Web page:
Mon, 14 Nov 2016 17:00:17 +0000
Digging through the Ooligan Press backlist, eager to see the legacy of those who’ve come before me and gone on to complete their degrees, I stumbled across Untangling the Knot: Queer Voices on Marriage, Relationships & Identity and was immediately intrigued. This collection of twenty-five essays from individuals of all genders, all sexual orientations, and all walks of life proved to be one of the most powerful and insightful books I’ve picked up in many, many years.
Untangling the Knot was heartbreaking, funny, and beautifully crafted. I would recommend this book in a heartbeat to anyone interested in queer rights and issues. These stories represent a diverse group of people with differing ideas on what it means to be queer and how to exist within a world that isn’t set up for their existence. It broke open the slew of topics that have been boiled into the tiny proverbial box of “queer issues” in order to look at pressing issues in the LGBTQ+ community. And though the novel is a few years old, released just before the national ruling regarding the freedom to marry in all fifty states, the same messages ring true today: legal doesn’t mean accepted; straight marriages and queer marriages will never look exactly the same; and “queer” means something different to everyone.
As a bisexual millennial, it was an eye-opening experience to learn the perspectives and stories of so many different people in all walks of life. Growing up with supportive parents and an accepting group of friends, I haven’t experienced many of the struggles that often come packaged in the “coming-out” narrative. This sense of naivety was perhaps the driving force behind my fascination with this book, as I often seek to use my sense of comfort and confidence to help shed light on issues that are so often swept under the rug.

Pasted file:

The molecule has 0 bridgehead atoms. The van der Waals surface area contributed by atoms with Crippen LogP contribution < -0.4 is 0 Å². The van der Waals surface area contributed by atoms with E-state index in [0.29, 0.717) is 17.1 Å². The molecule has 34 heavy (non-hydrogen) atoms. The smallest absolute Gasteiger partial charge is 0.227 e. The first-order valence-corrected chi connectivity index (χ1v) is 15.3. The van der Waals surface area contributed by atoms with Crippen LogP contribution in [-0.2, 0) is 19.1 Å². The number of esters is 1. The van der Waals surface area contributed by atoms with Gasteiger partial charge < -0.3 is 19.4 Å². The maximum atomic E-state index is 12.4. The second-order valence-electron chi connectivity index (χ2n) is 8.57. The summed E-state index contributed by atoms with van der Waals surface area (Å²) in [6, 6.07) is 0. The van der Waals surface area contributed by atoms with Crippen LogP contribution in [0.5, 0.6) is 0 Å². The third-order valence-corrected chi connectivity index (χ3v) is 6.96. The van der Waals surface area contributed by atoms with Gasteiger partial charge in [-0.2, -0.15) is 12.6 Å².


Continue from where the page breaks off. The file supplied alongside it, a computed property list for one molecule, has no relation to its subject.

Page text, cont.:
My favorite essay in this collection was penned by Fabian Romero, who describes her experience growing up as a Mexican woman in the United States for much of her life. She was groomed to see marriage as an end-all, be-all—a saving grace from all the things in life that could go wrong. But as a bisexual woman who “performed” her femininity rather than embraced it, that narrative would never be her narrative. She mentions her foray into addiction and substance abuse, noting that she was just one of many queer people of color who chose these coping mechanisms, but also explains that she made it out alive with a refreshed sense of self and society. It is at the end of her essay that she provokes the greatest reader response, as she explains, “I question why gay marriage is talked about as if it will solve various forms of oppression that impact LGBTQIA communities.” She draws attention to violence, discrimination, poverty, and a slew of other issues that exist in the very structure of our society and admits that for her, marriage equality is only a small step forward in the face of equal rights.
One day, I look forward to “tying the knot” with the person I love, be they male or female. But for now, in an age where queerness is becoming more accepted, editor Carter Sickels reminds us that “there is still so much work to be done.” I’m perfectly content to just keep untangling the knot instead.